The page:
The Political Theology Unit examines the interaction between religious and political thought: how do they influence one another, and how should we respond? Political theology emerged as an area of study through the work of scholars such as Carl Schmitt, who examined the origin of political concepts in Christian theology. The area has also drawn upon theological traditions (Christian, Jewish, and otherwise) in order to reflect constructively upon the way in which politics ought to operate. In recent years, political theology has been taken up by scholars in various disciplines, including philosophy of religion, Biblical studies, Islamic studies, African American religion, sexuality and religion, and elsewhere. This program unit draws upon these diverse approaches in order to explore the contribution of political theology to the study of religion. The Unit aims to expand the conversation about political theology to highlight minority, feminist, and queer voices and to foreground scholars from Jewish, Muslim, and other religious traditions. The goal of the unit is to provide a forum for a diverse group of scholars to explore what political theology means in their own work, how they see the conversation about political theology developing, and how political theology can enrich the study of religion.
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Political Theology Unit
Call for Proposals
Political theology invites submissions in the following three areas:
- Challenging the theory/practice divide by pursuing multiple ways of knowing related to political theology. For example: What does sociology/social life have to do with political theology (often hyper-focused on state power and sovereignty)? How can attention to imaginary and social dimensions of political theology help us understand the emerging force of conspiratorial thinking (e.g. QAnon)? What non-traditional archives are relevant to political theology, especially among marginalized groups (e.g. music, art, performance, and other aesthetic archives with political force)? Why is “theory” so persistently seen as alien to the goals of activism, and need it be so?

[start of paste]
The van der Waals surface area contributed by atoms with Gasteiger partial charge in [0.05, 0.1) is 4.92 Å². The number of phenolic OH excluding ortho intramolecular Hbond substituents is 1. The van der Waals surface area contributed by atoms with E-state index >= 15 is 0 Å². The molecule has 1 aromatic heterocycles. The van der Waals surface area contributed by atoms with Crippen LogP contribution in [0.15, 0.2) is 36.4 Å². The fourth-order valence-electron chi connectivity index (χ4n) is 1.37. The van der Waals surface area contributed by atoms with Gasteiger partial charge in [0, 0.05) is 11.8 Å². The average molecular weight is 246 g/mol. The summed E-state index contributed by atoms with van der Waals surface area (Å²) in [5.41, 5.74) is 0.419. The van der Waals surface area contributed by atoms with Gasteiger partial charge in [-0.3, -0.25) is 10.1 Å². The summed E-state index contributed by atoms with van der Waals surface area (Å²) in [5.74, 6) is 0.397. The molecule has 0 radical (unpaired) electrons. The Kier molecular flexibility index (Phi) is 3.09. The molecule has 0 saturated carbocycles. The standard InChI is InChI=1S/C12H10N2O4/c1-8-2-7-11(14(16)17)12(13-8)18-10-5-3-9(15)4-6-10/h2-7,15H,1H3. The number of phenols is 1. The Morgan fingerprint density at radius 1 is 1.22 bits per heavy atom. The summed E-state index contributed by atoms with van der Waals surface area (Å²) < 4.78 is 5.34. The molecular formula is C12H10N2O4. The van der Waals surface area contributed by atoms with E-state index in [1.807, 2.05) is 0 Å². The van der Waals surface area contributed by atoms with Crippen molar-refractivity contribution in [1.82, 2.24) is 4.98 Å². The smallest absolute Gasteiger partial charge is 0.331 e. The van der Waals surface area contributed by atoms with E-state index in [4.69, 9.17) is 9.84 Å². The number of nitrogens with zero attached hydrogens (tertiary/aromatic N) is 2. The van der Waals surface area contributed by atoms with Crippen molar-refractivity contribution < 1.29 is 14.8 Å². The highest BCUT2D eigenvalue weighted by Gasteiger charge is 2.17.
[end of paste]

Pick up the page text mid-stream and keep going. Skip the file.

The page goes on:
- Marx and Specters of Marx (Co-sponsored with the Philosophy of Religion Unit)
- Calvinism, Secularity, and Political Theology (Co-sponsored with the Reformed Theology and History Unit, the Secularity and Secularism Unit and the Political Theology Unit) We are interested in papers that explore Reformed history and theology alongside discursive and institutional secularism. Possible areas of focus could include (but are not limited to): law and sovereignty; reassessing the sociology of predestination; socio-political-biblical narrative; and the influence of Calvinism on thinkers impacted by Calvinism, but who rejected or were not directly associated with Calvinism.
Statement of Purpose
Steering Committee Members
Brandy Daniels, University of Portland1/1/2021 - 12/31/2026
Joi Orr, Interdenominational Theological Center1/1/2022 - 12/31/2027
Elizabeth Phillips, Westcott House1/1/2017 - 12/31/2022
Inese Radzins, California State University, Stanislaus1/1/2022 - 12/31/2027
An Yountae, California State University, Northridge1/1/2020 - 12/31/2025
Proposer names are visible to chairs but anonymous to steering committee members